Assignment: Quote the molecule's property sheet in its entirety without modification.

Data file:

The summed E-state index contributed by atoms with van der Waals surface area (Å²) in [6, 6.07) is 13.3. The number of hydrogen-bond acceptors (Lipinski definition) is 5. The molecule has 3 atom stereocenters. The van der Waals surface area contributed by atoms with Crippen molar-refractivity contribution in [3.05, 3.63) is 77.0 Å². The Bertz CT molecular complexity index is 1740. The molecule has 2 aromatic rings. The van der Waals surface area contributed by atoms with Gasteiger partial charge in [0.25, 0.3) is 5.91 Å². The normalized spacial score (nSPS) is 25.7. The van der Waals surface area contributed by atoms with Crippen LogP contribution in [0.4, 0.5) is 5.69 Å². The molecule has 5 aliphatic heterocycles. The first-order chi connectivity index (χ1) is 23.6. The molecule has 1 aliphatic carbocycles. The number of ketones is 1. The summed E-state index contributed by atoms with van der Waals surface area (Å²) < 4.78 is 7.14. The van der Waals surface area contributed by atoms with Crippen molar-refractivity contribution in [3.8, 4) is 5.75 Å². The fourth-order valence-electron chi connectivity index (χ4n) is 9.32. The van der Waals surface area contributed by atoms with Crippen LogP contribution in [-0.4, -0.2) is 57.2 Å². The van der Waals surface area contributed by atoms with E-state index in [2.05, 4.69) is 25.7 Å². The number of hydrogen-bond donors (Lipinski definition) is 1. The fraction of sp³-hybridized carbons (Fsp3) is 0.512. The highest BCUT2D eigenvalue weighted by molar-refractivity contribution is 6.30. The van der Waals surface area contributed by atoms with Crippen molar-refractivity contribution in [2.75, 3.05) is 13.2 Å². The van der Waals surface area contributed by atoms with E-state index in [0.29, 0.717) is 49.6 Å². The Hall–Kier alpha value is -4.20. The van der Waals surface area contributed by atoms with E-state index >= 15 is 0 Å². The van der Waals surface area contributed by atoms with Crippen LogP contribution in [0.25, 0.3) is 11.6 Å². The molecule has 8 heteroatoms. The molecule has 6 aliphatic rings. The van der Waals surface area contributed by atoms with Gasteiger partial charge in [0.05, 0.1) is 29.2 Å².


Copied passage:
The summed E-state index contributed by atoms with van der Waals surface area (Å²) in [6, 6.07) is 13.3. The number of hydrogen-bond acceptors (Lipinski definition) is 5. The molecule has 3 atom stereocenters. The van der Waals surface area contributed by atoms with Crippen molar-refractivity contribution in [3.05, 3.63) is 77.0 Å². The Bertz CT molecular complexity index is 1740. The molecule has 2 aromatic rings. The van der Waals surface area contributed by atoms with Gasteiger partial charge in [0.25, 0.3) is 5.91 Å². The normalized spacial score (nSPS) is 25.7. The van der Waals surface area contributed by atoms with Crippen LogP contribution in [0.4, 0.5) is 5.69 Å². The molecule has 5 aliphatic heterocycles. The first-order chi connectivity index (χ1) is 23.6. The molecule has 1 aliphatic carbocycles. The number of ketones is 1. The summed E-state index contributed by atoms with van der Waals surface area (Å²) < 4.78 is 7.14. The van der Waals surface area contributed by atoms with Crippen molar-refractivity contribution in [3.8, 4) is 5.75 Å². The fourth-order valence-electron chi connectivity index (χ4n) is 9.32. The van der Waals surface area contributed by atoms with Crippen LogP contribution in [-0.4, -0.2) is 57.2 Å². The van der Waals surface area contributed by atoms with E-state index in [2.05, 4.69) is 25.7 Å². The number of hydrogen-bond donors (Lipinski definition) is 1. The fraction of sp³-hybridized carbons (Fsp3) is 0.512. The highest BCUT2D eigenvalue weighted by molar-refractivity contribution is 6.30. The van der Waals surface area contributed by atoms with Crippen molar-refractivity contribution in [2.75, 3.05) is 13.2 Å². The van der Waals surface area contributed by atoms with E-state index in [0.29, 0.717) is 49.6 Å². The Hall–Kier alpha value is -4.20. The van der Waals surface area contributed by atoms with E-state index >= 15 is 0 Å². The van der Waals surface area contributed by atoms with Crippen LogP contribution in [0.25, 0.3) is 11.6 Å². The molecule has 8 heteroatoms. The molecule has 6 aliphatic rings. The van der Waals surface area contributed by atoms with Gasteiger partial charge in [0.05, 0.1) is 29.2 Å².